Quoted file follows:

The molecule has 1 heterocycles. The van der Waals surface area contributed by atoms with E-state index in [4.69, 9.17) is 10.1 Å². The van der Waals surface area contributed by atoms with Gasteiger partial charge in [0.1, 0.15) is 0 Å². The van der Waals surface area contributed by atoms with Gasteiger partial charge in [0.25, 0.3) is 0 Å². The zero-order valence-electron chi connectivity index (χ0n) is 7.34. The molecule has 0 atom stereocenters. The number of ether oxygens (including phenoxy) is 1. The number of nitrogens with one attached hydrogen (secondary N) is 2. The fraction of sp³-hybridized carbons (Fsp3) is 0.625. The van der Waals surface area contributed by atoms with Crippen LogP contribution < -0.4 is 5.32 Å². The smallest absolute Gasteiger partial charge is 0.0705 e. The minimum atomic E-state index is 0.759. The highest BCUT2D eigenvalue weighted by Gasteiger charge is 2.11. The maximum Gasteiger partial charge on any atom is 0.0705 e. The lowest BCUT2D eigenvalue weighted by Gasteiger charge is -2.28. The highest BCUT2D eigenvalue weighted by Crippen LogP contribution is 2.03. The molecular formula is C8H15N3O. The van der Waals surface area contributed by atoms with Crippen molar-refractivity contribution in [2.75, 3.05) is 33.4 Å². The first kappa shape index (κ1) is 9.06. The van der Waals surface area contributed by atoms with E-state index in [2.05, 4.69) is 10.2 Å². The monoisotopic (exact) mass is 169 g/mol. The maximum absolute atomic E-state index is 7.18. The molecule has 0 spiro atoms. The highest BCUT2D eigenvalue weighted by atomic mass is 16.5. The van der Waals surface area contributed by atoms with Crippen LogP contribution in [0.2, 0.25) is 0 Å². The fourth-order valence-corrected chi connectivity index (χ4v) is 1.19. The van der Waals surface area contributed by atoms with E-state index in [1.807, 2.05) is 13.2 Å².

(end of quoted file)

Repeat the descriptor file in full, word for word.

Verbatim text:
The molecule has 1 heterocycles. The van der Waals surface area contributed by atoms with E-state index in [4.69, 9.17) is 10.1 Å². The van der Waals surface area contributed by atoms with Gasteiger partial charge in [0.1, 0.15) is 0 Å². The van der Waals surface area contributed by atoms with Gasteiger partial charge in [0.25, 0.3) is 0 Å². The zero-order valence-electron chi connectivity index (χ0n) is 7.34. The molecule has 0 atom stereocenters. The number of ether oxygens (including phenoxy) is 1. The number of nitrogens with one attached hydrogen (secondary N) is 2. The fraction of sp³-hybridized carbons (Fsp3) is 0.625. The van der Waals surface area contributed by atoms with Crippen LogP contribution < -0.4 is 5.32 Å². The smallest absolute Gasteiger partial charge is 0.0705 e. The minimum atomic E-state index is 0.759. The highest BCUT2D eigenvalue weighted by Gasteiger charge is 2.11. The maximum Gasteiger partial charge on any atom is 0.0705 e. The lowest BCUT2D eigenvalue weighted by Gasteiger charge is -2.28. The highest BCUT2D eigenvalue weighted by Crippen LogP contribution is 2.03. The molecular formula is C8H15N3O. The van der Waals surface area contributed by atoms with Crippen molar-refractivity contribution in [2.75, 3.05) is 33.4 Å². The first kappa shape index (κ1) is 9.06. The van der Waals surface area contributed by atoms with E-state index in [2.05, 4.69) is 10.2 Å². The monoisotopic (exact) mass is 169 g/mol. The maximum absolute atomic E-state index is 7.18. The molecule has 0 spiro atoms. The highest BCUT2D eigenvalue weighted by atomic mass is 16.5. The van der Waals surface area contributed by atoms with Crippen LogP contribution in [0.2, 0.25) is 0 Å². The fourth-order valence-corrected chi connectivity index (χ4v) is 1.19. The van der Waals surface area contributed by atoms with E-state index in [1.807, 2.05) is 13.2 Å².